We often make declarations on social media platforms about how we should work to protect the environment, give up using single-use plastic products, harvest rainwater and basically lead a sustainable life. For many of us, these are merely declarations. Deepti Sharma and Abhishek Anand believe in action against environmental degradation. To this end, the couple residing in Greater Noida has created a homestay using 26,500 plastic bottles!
In this conversation with Deepti, a school teacher, we find out why they decided to build the homestay, how they plan to take this forward and all the changes they have made to lead a sustainable life.
Post marriage, I found myself in the mountains every two to three months. Both of us are nature lovers, and see the mountains as our recharging point. On one such trip, my husband and I had trekked for almost 2 hours to reach a particular spot, but instead of pristine nature, we got the shock of our lives when we came across a mound of plastic waste,” begins Deepti.
She informs that this had happened because a nearby naala (drain) had flushed out all the plastic waste from the surrounding villages and it had all accumulated at the spot.
“It was such a disappointing sight, to say the least. This was the trigger for us – the sight we saw pushed us and we wanted to make a difference and help keep the mountains clean. All the more since there is no waste disposal system that the mountain areas follow,” says Deepti.
Birth of an idea
The couple did not want to join the ranks of people who rant and complain. Instead, they wanted to find a real solution to the problem. Deepti says that her US-based sister, helped them connect with people in Rwanda, Africa, who had used discarded plastic waste to make cottages. This was how the idea of the homestay came into being.
“It helped to be connected with people who had actually done some work in this area. We got a lot of insights from them and thus began our own journey.”
The couple says that they had already been planning to buy a plot of land near Nanital, and this accelerated the process for them. They saw this as a means to make a real difference.
Three years ago, in 2016, the journey to creating a homestay began for the duo.
“Procuring the land and getting it registered was an easy process. The uphill task began when the construction started. The plot of land that we procured is about an 8 to 10 minute walk from the closest parking spot, so transporting bottles after collecting them for the scrap dealer was very challenging.”
By using discarded plastic bottles, the couple wanted to show the local authorities and the people what all can be done with discarded plastic bottles and waste.
“From public toilets to bus shelters; so much can be done using this waste,” says Deepti.
Since they did not get much support from the local authorities immediately, they decided to build it as an example to convince them.
In their 4-bedroom homestay, one room and two bathrooms have been constructed completely out of discarded plastic bottles and a few walls in the other rooms also have been made with this waste. “So it’s a mix and match of discarded plastic waste and regular construction material,” she says.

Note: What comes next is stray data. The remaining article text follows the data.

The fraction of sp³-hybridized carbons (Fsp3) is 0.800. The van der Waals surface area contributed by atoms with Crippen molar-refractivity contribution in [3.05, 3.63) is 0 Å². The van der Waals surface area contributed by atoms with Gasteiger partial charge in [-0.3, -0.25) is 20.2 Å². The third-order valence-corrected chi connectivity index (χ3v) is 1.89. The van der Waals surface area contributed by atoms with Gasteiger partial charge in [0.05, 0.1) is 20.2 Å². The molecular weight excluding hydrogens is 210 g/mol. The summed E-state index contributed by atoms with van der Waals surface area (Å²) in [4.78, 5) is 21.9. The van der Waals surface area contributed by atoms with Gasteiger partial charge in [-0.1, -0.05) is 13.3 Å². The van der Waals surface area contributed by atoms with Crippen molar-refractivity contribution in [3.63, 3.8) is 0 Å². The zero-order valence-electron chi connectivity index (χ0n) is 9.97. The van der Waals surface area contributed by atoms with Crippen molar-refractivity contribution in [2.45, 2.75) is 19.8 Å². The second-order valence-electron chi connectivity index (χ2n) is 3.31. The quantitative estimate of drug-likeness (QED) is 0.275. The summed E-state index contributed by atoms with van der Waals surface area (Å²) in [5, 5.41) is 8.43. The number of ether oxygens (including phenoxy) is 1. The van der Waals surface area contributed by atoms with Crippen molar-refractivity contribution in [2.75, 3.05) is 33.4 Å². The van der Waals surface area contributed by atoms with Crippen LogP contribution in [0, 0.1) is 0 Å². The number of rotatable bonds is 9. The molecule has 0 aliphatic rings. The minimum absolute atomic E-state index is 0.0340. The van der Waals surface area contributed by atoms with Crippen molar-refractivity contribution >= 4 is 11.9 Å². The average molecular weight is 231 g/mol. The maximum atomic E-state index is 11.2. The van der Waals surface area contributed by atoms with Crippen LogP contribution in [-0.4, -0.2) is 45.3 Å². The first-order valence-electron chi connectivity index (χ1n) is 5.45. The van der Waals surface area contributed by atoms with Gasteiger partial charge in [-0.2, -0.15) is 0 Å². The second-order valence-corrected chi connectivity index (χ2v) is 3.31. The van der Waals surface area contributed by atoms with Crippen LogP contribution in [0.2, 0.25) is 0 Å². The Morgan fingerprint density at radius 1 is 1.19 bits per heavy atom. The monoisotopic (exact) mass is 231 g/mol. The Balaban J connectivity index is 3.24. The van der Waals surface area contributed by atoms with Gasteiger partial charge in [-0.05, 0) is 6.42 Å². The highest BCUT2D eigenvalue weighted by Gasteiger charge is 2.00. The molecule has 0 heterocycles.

When asked how much of plastic waste was used to make the walls together, Deepti answers, “I would say that for one patch of wall, we used approximately 100 bottles. These were tied together and then covered with a mesh wire to keep them together.”
Besides using plastic, the couple also utilised about 200 old tyres for the flooring and stairs and made beautiful lamps with discarded whiskey bottles.
Deepti adds, “While we did not count the exact number of bottles that were used for this purpose, an estimate says that more than 26,500 bottles were used in construction.”
Since the couple was embarking on a completely alien venture, the local contractors and workers had no knowledge or idea about what was to be done. Research helped them get the end result that they had envisaged. With both of them holding regular full time positions, supervising the homestay construction was a weekend thing and on days, that they could take off from their work.
While the homestay is already welcoming guests, the couple are waiting for the registration process to get done. “Since we are not willing to do this for a commercial purpose, we will not be listing the homestay on any online portal. We want this to be exclusive for people who value the environment and are willing to work at preserving it. We are happy to welcome guests who come via recommendation and word of mouth alone,” says Deepti.
One interesting thing that Abhishek shared with me was about the discounts they will offer to their guests who bring back plastic waste after their trek. He says, “My wife and I have decided to offer discounts to guests who go out plogging and bring back plastic bottles or whatever waste they can from the jungles. The discounts will range between 10 to 20 per cent.”
To facilitate this, they also have specialised plogging sticks for their guests. The couple themselves do this often and want to encourage every guest who stays with them.
It is not just the construction materials that make this home a sustainable one. The home is 100 per cent rainwater harvesting enabled, and Deepti says that they are now working towards getting their solar panelling done as well. “The aim is to be completely self-reliant as soon as our finances allow for it.”
If you feel that this homestay in Hartola can be your next getaway, connect with this couple via their Facebook page.
(Edited by Saiqua Sultan)
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